During the Committee Stage of the Bill the Department informed the Committee that amendments will be needed to the text of the Insolvency (Amendment) Bill, mainly as a consequence of changes to legislation underway at Westminster.[1] These amendments were not yet drafted, therefore the agreement of the Committee to the clauses in the Bill is subject to the Committee’s agreement to further amendments to be brought by the Department at Consideration Stage.

Summary of the Draft Insolvency (Amendment) Bill as Presented to the Committee for Enterprise, Trade & Investment in the Committee Stage

Clause 1: Attendance at meetings and use of websites

Clause 1 concerns attendance at meetings and use of websites.

Clause 2: References to things in writing

Clause 2 provides for references to things in writing to be treated as including reference to those things in electronic form.

Clause 3: Removal of requirement for annual meetings in a members’ voluntary and a creditors’ voluntary winding up

Clause 3 provides that if a members’ voluntary liquidation lasts for longer than one year the liquidator has to produce a progress report on prescribed matters for each prescribed period and send a copy of it within such further period as may be prescribed to the members of the company and any other persons who are prescribed.

Clause 4: Requirements in relation to meetings under Articles 81 and 84 of the Insolvency Order

Clause 4 removes the requirement for notice of creditors’ meetings in both members’ and creditors’ voluntary liquidations to be sent by post.

Clause 5: Individual voluntary arrangements: removal of requirement to submit a nominee’s report to the High Court

Clause 5 allows that where the debtor has not sought protection from the High Court in the form of an interim order, a nominee no longer prepares a report to the High Court but prepares a report to the debtor’s creditors. It provides for either reporting to the High Court or to the Creditors (where the debtor has not sought protection from the High Court in the form of an interim order) to be the event triggering the requirement for the nominee to summon a meeting of the debtor’s creditors. The High Court is given power to direct otherwise but only in interim order cases. It is only in cases where a voluntary arrangement has been proposed in interim order cases that an interim order will exist to be discharged by the High Court.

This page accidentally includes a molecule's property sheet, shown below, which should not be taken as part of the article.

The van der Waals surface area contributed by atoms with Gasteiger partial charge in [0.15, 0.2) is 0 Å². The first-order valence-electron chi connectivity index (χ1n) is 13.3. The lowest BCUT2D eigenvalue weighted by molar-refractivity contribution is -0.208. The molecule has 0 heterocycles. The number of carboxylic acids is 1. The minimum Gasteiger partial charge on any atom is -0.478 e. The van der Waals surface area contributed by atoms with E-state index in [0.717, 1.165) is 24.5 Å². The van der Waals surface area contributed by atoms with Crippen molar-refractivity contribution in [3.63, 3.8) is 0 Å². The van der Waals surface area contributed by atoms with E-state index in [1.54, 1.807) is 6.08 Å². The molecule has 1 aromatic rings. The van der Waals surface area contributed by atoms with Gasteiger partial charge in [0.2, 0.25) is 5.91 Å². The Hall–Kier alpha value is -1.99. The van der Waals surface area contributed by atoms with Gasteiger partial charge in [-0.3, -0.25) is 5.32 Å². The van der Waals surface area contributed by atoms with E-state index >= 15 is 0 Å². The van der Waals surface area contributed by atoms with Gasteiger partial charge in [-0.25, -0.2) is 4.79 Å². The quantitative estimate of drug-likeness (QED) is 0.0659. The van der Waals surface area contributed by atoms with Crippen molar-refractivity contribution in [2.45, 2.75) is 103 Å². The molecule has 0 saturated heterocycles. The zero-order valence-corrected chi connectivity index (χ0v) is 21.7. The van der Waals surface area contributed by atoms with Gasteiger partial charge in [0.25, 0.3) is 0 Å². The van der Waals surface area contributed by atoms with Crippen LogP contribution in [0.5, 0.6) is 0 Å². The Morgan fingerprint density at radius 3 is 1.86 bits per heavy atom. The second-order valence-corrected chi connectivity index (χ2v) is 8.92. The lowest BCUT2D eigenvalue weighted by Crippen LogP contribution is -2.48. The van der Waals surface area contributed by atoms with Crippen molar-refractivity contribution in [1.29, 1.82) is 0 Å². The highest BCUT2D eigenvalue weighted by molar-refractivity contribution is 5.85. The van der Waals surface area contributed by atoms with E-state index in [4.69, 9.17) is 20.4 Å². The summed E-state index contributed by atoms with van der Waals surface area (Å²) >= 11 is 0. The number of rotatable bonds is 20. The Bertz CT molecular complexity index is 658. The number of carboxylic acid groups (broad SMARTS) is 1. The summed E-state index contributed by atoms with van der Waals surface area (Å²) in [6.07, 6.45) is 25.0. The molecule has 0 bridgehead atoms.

Clause 6: Fast-track voluntary arrangements: notification of the Department

Clause 6 adds a requirement for the Official Receiver to notify the Department as well as report to the High Court whether a proposal by a bankrupt for a voluntary arrangement with the Official Receiver acting as nominee (a so-called “fast-track” voluntary arrangement) has been approved or rejected by the bankrupt’s creditors.

Clause 7: Powers of liquidator exercisable with or without sanction in a winding up

Clause 7 empowers liquidators to reach compromises without having to seek sanction from the liquidation committee, the Court, a meeting of the company’s creditors, or the members of the company by extraordinary resolution, as the case may be. Sanction will still be required to enter a compromise with creditors or others with a claim against the company.

Clause 8: Powers of trustee exercisable with or without sanction in a bankruptcy

Clause 8 empowers trustees to exercise powers to refer to arbitration or to compromise debts and claims due to bankrupts and to make a compromise or arrangement in respect of any claim on any person in connection with a bankrupt’s estate without having to seek sanction from the Court, the creditors’ committee or the Department.

Clause 9: Definition of debt

Clause 9 separates the criteria governing admissibility of a liability in tort in bankruptcy from those applying in the case of company administration or winding up. It specifies the criterion governing whether any liability in tort is a bankruptcy debt. A bankrupt’s liability in tort is treated as having arisen as a consequence of an obligation incurred at the time that the cause of action accrued. It establishes new criteria for deciding whether a liability in tort is provable in a company administration or winding up. It will be provable if the cause of action had accrued